September 4 2023

Roger Luebeck

Home cooked diet for dogs

(and for cats upon request)

(Two recipes currently on this page.)

When I have time on my hands and want to save money on ingredients (as compared with Fresh Pet Select), I home-cook for my dogs.

I buy all supplements at

When I don't want to take the time and don't mind spending more on ingredients, I buy Fresh Pet Select from the refrigerated cabinet at Walmart. Other places charge much more for Fresh Pet Select.

I can't imagine that Fresh Pet Select is nutritionally inferior to my home-cooking. As with my cooking, it contains only premium ingredients, slow-cooked. Humans will enjoy eating both products.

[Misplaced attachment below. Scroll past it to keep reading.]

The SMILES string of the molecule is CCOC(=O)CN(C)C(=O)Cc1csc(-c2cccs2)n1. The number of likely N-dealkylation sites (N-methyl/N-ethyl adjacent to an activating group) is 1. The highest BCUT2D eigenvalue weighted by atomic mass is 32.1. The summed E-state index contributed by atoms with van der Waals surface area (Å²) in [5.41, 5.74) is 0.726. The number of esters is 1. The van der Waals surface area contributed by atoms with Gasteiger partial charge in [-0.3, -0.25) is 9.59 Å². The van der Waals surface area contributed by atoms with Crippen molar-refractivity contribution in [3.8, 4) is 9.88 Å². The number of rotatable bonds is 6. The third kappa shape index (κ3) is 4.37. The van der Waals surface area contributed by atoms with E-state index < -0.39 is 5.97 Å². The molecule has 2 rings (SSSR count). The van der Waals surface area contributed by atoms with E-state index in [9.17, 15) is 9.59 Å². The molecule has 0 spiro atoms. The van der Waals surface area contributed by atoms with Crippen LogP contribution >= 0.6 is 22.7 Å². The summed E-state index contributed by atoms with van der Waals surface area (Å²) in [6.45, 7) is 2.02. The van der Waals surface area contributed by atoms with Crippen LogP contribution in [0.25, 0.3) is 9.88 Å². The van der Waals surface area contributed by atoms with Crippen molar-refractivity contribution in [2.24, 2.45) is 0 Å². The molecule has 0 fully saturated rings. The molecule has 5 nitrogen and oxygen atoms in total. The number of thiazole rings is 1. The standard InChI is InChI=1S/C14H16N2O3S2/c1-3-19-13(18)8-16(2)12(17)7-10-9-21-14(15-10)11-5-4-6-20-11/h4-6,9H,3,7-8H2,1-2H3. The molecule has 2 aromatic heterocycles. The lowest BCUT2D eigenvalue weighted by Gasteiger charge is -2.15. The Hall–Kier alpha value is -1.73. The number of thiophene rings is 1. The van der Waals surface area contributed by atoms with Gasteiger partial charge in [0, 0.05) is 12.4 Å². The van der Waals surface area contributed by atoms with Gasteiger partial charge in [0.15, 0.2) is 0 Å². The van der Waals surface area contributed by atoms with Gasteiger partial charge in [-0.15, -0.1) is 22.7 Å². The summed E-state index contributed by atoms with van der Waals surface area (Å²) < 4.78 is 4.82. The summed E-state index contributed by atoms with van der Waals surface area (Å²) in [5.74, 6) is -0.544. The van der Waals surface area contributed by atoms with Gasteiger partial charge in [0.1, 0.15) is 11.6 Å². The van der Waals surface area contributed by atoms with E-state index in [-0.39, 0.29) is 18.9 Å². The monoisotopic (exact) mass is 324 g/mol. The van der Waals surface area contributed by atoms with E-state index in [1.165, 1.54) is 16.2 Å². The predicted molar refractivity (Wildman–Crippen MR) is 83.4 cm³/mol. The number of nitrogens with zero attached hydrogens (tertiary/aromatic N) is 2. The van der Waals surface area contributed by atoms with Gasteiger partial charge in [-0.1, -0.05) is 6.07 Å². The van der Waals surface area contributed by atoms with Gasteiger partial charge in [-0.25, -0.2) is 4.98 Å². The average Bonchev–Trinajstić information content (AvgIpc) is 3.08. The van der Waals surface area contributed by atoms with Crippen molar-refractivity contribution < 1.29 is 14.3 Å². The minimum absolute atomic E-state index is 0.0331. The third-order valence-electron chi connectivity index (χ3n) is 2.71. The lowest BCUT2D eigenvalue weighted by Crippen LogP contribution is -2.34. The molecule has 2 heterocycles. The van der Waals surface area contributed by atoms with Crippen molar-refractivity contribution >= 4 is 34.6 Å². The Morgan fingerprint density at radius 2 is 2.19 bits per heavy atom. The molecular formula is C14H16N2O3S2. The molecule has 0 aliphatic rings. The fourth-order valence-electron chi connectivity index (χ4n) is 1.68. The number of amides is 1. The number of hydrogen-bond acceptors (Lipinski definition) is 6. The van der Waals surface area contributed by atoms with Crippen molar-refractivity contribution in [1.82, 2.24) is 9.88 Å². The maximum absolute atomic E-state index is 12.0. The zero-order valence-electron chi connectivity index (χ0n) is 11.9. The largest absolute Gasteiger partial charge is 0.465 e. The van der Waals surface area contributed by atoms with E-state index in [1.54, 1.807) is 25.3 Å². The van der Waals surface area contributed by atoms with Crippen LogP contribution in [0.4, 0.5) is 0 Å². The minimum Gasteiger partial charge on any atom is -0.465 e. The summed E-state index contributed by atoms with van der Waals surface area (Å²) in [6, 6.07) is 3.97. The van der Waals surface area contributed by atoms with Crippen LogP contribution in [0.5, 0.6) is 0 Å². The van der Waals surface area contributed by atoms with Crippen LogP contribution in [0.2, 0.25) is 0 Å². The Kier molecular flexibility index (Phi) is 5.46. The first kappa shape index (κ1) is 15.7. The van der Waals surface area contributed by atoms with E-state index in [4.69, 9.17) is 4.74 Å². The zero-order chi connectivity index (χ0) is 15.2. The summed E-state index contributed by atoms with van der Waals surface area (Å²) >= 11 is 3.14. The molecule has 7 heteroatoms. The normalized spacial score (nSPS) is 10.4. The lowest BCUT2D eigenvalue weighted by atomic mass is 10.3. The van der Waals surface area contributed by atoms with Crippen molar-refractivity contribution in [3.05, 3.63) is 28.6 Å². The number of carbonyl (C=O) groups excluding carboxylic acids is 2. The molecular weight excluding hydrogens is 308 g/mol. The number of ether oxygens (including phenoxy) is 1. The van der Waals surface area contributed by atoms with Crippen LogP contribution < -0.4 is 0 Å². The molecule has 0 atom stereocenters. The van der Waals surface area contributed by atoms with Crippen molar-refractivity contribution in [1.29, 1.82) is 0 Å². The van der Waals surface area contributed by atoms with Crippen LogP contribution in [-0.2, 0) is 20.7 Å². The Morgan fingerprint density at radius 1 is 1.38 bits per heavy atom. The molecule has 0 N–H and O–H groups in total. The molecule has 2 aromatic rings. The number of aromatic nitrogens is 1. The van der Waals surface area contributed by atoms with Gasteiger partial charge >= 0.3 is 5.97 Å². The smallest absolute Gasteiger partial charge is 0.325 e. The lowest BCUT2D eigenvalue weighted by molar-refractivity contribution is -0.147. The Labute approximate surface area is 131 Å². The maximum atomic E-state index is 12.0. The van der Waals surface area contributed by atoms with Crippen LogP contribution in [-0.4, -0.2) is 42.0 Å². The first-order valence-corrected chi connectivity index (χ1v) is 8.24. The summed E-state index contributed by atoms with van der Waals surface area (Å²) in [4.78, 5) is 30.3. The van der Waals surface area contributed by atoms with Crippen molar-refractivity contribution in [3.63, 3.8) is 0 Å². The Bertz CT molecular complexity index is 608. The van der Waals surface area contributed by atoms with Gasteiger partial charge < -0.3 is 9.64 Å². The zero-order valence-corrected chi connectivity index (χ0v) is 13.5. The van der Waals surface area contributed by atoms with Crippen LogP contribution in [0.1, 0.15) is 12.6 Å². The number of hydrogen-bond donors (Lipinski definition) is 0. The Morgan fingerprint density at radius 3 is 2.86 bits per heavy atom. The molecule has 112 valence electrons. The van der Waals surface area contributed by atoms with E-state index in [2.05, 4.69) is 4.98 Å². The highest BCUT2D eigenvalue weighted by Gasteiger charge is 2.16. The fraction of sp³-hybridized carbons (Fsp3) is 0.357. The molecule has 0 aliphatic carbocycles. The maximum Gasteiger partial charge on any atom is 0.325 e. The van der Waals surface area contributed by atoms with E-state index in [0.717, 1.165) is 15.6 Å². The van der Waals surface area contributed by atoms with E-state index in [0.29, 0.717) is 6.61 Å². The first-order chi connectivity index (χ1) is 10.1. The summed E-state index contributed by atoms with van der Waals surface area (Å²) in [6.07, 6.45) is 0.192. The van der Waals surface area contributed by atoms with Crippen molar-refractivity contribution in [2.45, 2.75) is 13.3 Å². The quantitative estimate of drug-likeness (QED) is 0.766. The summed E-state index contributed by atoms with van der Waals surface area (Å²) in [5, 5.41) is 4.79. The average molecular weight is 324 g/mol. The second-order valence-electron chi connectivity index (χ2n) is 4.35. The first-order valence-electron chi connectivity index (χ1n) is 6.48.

On a ten percent moisture basis (for comparison with kibble):

My beef recipe below is 26/20 (protein/fat) and my chicken recipe further down is 30/18. Fiber in my recipes are 3.4 and 3.8

Fresh Pet Select is 31/19 in their beef version and 30/19 in their chicken version. Fiber is 4.7 percent in their beef version and 6.3 percent in their chicken version -- which is still within the standard range.

First, the sales pitch and some case histories. Below that you'll find a recipe for dog food along with the technical documentation.


I assume there is more health potential in a raw diet than in a cooked diet, but I strongly prefer a cooked diet. Raw diets have too much potential for bacterial infections, and that is in fact something veterinarians see regularly in dogs and cats fed a raw diet.